Lastly, there’s evidence that even positive stereotypes related to age—which are stereotypes nonetheless—can have negative effects on workers. In a way, it’s a combination of both meta-stereotypes and stereotype threat. In her own research, Voyles found that people can feel threatened by not living up to a positive stereotype that’s ascribed to their group. For example, there’s an assumption that older workers are wiser and can be looked up to for guidance; however, an older worker who hasn’t been at an organization for long or who recently changed careers can feel threatened by this stereotype and unable to live up to the assumption.
Focus on the Individual
People want to be seen as multidimensional, as the sum of the unique puzzle pieces that makes them who they are as a person. Recognizing them as such—not just as their generation—gives workers due credit.
Just as well-rounded individuals make for strong employees, a strong team should have workers of varying backgrounds. In this way, it’s beneficial not to target specific generations to fill the ranks. Beier says research suggests that age-diverse teams benefit from the expertise of some of the older members and the energy or achievement focus of some of the younger members. Even then, don’t make too much of the differing generations in an organization or team. “When we focus on generational stereotypes, this can increase the likelihood of team fault lines appearing based on age,” Voyles says.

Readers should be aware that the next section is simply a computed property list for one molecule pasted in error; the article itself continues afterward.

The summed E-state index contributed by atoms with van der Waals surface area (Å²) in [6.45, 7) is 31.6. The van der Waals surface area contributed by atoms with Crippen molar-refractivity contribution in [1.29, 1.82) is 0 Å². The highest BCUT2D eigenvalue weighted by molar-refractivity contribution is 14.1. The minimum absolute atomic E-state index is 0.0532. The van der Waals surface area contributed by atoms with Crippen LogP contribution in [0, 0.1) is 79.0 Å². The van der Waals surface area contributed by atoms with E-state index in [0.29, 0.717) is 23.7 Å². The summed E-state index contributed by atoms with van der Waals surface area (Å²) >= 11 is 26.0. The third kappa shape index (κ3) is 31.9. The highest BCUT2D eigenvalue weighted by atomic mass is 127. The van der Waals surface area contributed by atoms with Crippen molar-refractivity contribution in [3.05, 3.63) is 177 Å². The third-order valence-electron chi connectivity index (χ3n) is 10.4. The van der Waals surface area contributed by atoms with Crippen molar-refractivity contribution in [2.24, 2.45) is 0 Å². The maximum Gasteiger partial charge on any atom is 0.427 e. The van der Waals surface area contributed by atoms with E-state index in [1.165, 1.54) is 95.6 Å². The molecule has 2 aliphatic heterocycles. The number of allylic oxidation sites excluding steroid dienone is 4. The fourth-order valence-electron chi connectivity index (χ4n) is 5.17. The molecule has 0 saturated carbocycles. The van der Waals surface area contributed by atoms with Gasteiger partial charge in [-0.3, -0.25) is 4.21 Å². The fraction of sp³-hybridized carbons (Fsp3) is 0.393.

Much as marketers have learned the value of personalization over segmentation, the best course of action is to avoid the natural temptation to assign characteristics to demographics and instead focus on the individual. In fact, there is one driver that most workers agree on: a sense of purpose.
“What they really want is work that provides them with a sense of meaning,” Beier says. “And they want autonomy to be able to engage and work when they want to do it.”
There are five generations participating in the workforce right now, from the silent generation to Gen Z. But that’s only a fraction of the variation in a single company, and not every person from a generation will exhibit the stereotypes ascribed to their age group. As Beier jokes: “You’ll find just as many people in my generation who use their cell phone way too much as you will in the millennial generation.”
Illustrations by Bill Murphy.